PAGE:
Linda Gavaldon grew up on a farm in the Midwest in a very crafty family. All the men were good with wood working, and her four sisters all enjoyed doing some form of needlework. Linda learned to knit in home economics class. She clearly had a knack for it, as the 4-H project shawl she made for her grandmother won a second place ribbon at the Indiana State Fair.
She didn’t immediately follow up on that triumph, however, and only started knitting baby sweaters in her late 20s when her friends started having babies. In her 40’s, when great nieces & nephews started, she began knitting baby blankets. After following someone else’s reverse stockinette pattern, she decided she could create her own themes to match the babies she was knitting for. After all that effort, she decided publishing the patterns was a natural next step. Thus began Linda’s career as a designer of wonderfully inventive baby blankets.
Linda, who now lives in Long Beach, California, first met Appalachian Baby Design founder Diane Browning at a yarn trade show and began designing and testing patterns for ABD in 2016. Her designs are some of ABD’s best sellers, and she is also an invaluable test knitter. Her first ABD design was a blanket with a monogram section, and her favorite is the Stair Step Baby Blanket design.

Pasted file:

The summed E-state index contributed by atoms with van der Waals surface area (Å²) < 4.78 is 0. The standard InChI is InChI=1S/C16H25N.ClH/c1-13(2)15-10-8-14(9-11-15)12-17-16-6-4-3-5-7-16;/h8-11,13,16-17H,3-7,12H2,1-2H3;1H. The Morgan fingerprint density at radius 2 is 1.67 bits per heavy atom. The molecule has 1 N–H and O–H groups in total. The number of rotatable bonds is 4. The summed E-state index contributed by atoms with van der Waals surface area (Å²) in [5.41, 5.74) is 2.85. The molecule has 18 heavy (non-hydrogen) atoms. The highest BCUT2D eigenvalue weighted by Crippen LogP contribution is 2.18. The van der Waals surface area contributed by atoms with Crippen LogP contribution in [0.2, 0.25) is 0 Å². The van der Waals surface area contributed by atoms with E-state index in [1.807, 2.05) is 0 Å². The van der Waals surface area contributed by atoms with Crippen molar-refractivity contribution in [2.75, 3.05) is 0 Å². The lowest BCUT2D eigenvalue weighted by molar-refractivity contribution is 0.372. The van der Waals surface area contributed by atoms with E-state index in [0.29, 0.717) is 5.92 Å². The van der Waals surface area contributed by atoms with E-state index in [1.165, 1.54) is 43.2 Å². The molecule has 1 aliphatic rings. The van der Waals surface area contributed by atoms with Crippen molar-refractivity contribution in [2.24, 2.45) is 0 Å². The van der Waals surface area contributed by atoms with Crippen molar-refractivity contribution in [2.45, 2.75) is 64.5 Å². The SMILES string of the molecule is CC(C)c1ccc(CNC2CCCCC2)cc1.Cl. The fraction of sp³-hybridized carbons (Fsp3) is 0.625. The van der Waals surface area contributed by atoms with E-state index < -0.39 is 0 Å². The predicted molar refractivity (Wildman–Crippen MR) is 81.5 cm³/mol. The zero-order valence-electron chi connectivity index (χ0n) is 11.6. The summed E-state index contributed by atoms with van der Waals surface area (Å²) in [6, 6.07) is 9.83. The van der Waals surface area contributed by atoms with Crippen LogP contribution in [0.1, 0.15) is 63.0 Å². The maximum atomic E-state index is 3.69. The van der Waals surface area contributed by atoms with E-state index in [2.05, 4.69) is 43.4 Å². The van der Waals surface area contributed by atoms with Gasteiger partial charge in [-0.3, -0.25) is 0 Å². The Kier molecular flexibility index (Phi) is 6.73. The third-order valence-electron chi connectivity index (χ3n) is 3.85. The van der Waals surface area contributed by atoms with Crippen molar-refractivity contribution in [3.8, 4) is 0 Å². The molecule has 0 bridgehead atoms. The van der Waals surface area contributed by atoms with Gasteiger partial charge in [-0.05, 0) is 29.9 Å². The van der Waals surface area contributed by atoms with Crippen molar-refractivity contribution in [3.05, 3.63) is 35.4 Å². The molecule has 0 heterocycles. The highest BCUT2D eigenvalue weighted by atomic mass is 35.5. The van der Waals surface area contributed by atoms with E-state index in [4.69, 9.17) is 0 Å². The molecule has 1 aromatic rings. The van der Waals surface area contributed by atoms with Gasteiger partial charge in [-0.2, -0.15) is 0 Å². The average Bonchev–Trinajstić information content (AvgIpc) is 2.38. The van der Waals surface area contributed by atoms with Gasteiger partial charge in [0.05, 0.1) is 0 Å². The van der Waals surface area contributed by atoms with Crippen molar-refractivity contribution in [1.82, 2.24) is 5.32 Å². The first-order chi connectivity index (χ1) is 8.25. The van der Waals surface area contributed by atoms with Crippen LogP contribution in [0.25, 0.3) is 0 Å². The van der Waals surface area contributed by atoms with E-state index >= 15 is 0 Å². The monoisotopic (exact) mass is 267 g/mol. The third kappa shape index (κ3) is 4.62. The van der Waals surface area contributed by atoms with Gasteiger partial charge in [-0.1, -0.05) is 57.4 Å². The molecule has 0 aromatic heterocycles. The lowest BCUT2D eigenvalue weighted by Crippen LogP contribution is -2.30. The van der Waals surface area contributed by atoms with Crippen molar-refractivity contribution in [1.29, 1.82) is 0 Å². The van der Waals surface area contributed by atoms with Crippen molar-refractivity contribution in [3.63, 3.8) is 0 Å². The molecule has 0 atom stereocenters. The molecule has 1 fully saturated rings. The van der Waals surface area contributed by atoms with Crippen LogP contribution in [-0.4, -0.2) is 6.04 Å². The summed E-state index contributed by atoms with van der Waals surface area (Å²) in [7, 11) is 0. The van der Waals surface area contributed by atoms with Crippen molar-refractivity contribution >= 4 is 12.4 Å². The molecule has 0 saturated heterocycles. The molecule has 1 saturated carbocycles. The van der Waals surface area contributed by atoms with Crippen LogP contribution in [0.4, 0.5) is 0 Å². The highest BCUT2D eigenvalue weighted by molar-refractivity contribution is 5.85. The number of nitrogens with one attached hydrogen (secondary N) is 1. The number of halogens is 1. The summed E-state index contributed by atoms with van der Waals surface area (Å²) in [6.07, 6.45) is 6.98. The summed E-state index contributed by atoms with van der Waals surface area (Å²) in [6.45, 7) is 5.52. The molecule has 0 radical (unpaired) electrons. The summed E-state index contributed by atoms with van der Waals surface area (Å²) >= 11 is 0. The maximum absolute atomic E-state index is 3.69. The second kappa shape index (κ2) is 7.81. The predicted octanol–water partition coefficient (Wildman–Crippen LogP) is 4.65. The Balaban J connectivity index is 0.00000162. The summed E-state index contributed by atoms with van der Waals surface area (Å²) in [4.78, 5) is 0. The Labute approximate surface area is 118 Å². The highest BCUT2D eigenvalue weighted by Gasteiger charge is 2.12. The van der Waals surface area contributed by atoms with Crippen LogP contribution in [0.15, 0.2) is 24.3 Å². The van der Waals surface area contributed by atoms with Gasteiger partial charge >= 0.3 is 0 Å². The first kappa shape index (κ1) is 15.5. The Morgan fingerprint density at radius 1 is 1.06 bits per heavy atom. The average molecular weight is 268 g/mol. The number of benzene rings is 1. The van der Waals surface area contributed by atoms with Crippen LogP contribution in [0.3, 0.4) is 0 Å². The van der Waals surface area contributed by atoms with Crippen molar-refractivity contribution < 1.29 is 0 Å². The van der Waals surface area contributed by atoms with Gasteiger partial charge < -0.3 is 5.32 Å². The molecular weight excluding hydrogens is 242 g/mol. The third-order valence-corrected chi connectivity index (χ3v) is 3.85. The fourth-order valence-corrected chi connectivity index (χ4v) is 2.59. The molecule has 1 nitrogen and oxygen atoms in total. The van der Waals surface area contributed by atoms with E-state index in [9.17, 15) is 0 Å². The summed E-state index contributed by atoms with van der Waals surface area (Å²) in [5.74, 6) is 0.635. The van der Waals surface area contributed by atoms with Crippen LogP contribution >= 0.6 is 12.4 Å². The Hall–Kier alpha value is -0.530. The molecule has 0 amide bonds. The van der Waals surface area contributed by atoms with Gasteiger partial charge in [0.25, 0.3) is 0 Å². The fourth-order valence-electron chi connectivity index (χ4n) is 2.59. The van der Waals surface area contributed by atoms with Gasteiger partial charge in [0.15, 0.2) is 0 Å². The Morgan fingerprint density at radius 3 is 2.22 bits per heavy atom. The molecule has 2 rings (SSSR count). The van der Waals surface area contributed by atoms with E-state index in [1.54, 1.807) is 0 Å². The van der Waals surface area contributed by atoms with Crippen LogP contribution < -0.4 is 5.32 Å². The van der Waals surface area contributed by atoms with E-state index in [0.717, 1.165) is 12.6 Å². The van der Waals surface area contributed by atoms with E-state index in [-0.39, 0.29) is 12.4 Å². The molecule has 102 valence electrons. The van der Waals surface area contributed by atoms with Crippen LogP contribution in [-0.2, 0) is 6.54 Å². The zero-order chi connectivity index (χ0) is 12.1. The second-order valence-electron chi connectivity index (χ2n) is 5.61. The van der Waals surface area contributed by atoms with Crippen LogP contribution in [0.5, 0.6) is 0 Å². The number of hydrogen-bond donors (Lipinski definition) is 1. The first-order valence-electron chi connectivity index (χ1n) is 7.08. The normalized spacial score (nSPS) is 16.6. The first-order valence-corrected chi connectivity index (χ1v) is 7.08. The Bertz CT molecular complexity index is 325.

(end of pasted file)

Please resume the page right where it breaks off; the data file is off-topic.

There is a creative give and take between Diane and Linda. Sometimes she will let Diane know if there is pattern she thinks would be a good fit for ABD, and other times Diane will present her with an idea to develop. “The stuff she has given me has always been challenging. For example, she wanted a hooded poncho. It stretched my ability to figure out how to design it,” Linda says. “Up until then, everything I had designed had just been flat.” Her newest creation for ABD is an owl pattern, which, unlike most of her designs, is not a stitch repeat pattern.
Linda says she gets excited about creating a new design. “I’ll see a stitch and think, “OK, I wonder if that will work?” Her approach is to use familiar stitches that make the design attractive. She also tries not to make them too complicated, as most of her designs are intended for beginning or intermediate knitters. Then it’s just a matter of settling on a gauge and deciding how wide and how long the finished item will be to determine how many lines to repeat across. She started out creating patterns in Excel, but thankfully there are now pattern charting software that make the process a lot more exact and generates written instructions as you design.
In addition to designing for ABD, Linda sells her patterns online through her website, Little Piggy Patterns and on Ravelry. Her Little Piggy repertoire includes not only baby blankets, but bibs and baby wash clothes, adult scarves, spa cloths and wine cozys.
Linda has been retired for 15 years and says that now designing and knitting is mostly a hobby.
"I go in spurts," she says. "I designed and tested two blanket in July, and I may not do another one for several months. I do it when the inspiration hits, and my inspiration is driven by who I am making this blanket for"